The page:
Did you know that we get 70-80% of our needed vitamin D from the sun? Vitamin D is made when our skin is exposed to UV- B sunlight.
Since only a few foods contain vitamin D, our best way for supporting necessary vitamin D levels is through sunshine. Aim for 10-20 minutes of sunshine between 10 a.m. and 2 p.m.
Foods high in vitamin D include salmon, sardines, tuna, shitake mushrooms, and egg yolk.
If you can’t get enough sun, then you can supplement with vitamin D. It is recommended that anyone over the age of 60 consume 800-1000 IU a day to keep or improve their bone strength.
Protein is another important nutrient for protecting our bone and muscle strength. Muscle strength is important for preventing falls, which often leads to broken bones.
Foods high in protein include lean red meats, poultry, turkey, dairy, eggs, beans, and nuts.
Exercise for Osteoporosis
Bones and muscles get “stressed” during weight-bearing exercise. Examples of weight-bearing exercise include walking, dancing, elliptical machines, and low-impact aerobics. This is actually a good thing because they respond to the “stress” by getting stronger.
Exercise can also help with balance, which then helps prevent falling. It is reported that one-third of people over 65 experience a fall each year. Studies have shown that exercise can reduce the risk of falls by almost 25%!
It has also been suggested that exercise improves function and delays loss of independence.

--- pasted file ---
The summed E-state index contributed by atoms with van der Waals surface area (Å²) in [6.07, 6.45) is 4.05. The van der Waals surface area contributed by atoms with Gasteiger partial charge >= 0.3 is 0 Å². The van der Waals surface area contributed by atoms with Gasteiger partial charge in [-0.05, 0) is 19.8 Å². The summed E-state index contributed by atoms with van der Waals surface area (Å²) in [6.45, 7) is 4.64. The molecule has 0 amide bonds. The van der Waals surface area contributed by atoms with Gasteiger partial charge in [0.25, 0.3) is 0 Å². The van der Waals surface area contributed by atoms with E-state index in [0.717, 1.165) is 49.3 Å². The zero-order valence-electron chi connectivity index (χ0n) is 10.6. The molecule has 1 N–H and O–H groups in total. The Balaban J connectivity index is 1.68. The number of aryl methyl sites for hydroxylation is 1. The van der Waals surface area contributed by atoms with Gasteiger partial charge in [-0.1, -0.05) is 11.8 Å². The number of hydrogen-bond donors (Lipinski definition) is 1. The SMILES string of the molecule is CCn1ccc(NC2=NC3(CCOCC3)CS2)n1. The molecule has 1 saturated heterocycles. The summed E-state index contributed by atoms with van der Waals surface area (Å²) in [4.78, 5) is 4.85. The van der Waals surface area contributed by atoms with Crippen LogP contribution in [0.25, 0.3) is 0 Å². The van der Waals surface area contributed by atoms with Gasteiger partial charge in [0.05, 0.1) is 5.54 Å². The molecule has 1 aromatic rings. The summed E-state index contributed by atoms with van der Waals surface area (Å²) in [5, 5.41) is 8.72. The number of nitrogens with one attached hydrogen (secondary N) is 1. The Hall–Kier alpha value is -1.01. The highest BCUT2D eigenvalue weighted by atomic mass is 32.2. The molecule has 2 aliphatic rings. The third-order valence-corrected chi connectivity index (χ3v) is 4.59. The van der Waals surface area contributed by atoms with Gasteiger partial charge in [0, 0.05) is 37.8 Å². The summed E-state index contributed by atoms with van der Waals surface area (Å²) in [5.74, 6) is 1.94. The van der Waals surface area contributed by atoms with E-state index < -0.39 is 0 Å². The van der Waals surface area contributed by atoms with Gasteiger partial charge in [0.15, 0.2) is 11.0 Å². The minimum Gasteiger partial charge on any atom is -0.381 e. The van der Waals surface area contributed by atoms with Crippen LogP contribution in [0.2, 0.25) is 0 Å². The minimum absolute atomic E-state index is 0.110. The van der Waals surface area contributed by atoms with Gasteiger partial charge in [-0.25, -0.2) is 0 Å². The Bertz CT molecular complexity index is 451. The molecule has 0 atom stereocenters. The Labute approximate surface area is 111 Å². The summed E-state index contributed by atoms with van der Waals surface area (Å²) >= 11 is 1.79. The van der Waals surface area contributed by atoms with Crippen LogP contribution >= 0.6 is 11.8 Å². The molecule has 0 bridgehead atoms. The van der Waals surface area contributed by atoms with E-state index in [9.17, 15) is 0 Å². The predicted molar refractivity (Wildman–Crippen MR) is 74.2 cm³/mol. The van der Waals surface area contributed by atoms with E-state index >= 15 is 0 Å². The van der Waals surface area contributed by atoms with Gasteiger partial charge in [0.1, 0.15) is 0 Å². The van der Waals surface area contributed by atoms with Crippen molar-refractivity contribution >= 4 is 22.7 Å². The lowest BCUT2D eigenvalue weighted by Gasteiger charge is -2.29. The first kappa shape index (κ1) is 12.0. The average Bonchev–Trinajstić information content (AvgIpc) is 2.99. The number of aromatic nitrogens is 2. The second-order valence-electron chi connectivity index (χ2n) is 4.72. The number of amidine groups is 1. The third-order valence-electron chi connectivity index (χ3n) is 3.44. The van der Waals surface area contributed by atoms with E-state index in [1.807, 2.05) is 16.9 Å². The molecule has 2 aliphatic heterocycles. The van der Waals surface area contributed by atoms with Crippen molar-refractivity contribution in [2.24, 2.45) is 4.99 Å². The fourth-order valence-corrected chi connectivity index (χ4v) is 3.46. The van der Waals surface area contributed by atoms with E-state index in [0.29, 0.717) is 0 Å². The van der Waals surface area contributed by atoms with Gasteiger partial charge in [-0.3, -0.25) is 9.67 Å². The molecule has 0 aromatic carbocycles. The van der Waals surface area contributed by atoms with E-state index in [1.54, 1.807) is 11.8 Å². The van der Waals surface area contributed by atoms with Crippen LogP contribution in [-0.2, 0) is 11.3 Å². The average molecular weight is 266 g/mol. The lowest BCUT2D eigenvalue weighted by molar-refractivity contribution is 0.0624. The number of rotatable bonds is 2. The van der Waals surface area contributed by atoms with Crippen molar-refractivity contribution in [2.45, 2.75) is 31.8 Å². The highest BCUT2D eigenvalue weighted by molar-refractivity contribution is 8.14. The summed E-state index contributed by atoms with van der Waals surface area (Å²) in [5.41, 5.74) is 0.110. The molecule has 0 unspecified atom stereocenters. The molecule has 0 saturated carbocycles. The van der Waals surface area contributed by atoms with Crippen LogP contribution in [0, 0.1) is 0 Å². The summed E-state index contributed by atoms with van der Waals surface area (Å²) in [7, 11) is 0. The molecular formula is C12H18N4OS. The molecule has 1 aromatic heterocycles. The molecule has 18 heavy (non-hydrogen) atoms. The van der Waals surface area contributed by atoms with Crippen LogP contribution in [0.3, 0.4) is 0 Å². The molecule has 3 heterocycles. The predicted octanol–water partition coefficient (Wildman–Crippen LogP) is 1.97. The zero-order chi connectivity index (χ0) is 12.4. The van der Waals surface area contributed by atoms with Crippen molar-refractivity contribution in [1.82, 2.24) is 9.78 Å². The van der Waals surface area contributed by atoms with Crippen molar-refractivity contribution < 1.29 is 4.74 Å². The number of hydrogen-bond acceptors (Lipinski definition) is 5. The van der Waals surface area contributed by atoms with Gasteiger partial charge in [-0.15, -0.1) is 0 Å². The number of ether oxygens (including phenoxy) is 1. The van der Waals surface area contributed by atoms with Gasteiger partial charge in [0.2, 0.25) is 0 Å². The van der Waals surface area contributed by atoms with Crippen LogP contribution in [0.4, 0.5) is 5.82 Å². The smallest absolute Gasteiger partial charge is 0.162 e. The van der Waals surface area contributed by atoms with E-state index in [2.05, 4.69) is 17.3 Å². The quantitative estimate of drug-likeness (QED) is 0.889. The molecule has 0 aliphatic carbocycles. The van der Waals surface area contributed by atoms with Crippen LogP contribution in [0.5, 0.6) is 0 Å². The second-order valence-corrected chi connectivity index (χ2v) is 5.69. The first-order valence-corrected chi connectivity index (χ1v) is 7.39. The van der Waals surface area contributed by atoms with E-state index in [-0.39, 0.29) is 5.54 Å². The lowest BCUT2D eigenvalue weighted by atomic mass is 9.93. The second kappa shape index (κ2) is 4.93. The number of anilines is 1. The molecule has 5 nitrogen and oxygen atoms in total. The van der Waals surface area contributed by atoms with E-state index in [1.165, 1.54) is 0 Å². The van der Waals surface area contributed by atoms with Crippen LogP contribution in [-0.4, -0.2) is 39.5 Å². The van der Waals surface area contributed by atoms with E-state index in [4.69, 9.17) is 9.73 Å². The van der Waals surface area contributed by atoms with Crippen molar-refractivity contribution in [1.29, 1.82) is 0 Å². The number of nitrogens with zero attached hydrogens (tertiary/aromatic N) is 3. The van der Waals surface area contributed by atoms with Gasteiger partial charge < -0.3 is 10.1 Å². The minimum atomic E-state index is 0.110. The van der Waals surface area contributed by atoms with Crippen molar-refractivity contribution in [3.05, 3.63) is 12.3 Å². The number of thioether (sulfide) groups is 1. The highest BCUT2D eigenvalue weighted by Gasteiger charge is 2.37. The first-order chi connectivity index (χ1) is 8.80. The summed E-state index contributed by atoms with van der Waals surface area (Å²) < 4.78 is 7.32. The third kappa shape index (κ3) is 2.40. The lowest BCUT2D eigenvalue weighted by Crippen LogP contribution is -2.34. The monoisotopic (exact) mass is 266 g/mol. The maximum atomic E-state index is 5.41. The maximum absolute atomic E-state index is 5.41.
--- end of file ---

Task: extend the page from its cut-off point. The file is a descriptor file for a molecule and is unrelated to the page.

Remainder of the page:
Medications to Treat Osteoporosis
If you have osteoporosis, your doctor may suggest medication(s) in addition to nutrition, exercise, and lifestyle changes.
Medications often used to treat osteoporosis include:
- Bisphosphonates (alendronate, risedronate, ibandronate, zoledronic acid)
- Raloxifene and bazedoxifene
- Teriparatide and abaloparatide
- Hormone Replacement Therapy (used for menopausal women)
Conclusion: Can Osteoporosis Be Reversed?
While osteoporosis can’t be reversed, proper nutrition, exercise, and lifestyle changes can help strengthen your bones. Talk to your doctor or a registered dietitian about ways you can improve your diet and lifestyle to lower your risk for fractures.
- What is Osteoporosis? International Osteoporosis Foundation. https://www.osteoporosis.foundation/patients .
- What is Osteoporosis and What Causes It? Bone Health & Osteoporosis Foundation. https://www.nof.org/patients/what-is-osteoporosis/.
- Osteoporosis Overview. The NIH Osteoporosis and Related Bone Diseases National Resource Center. https://www.bones.nih.gov/health-info/bone/osteoporosis/overview.
- Osteoporosis. US Department of Health & Human Services: Office on Women’s Health. https://www.womenshealth.gov/a-z-topics/osteoporosis.
- Osteoporosis prevention, diagnosis and therapy. Journal of the American Medical Association. 2001;285(6),785-95. https://pubmed.ncbi.nlm.nih.gov/11176917/.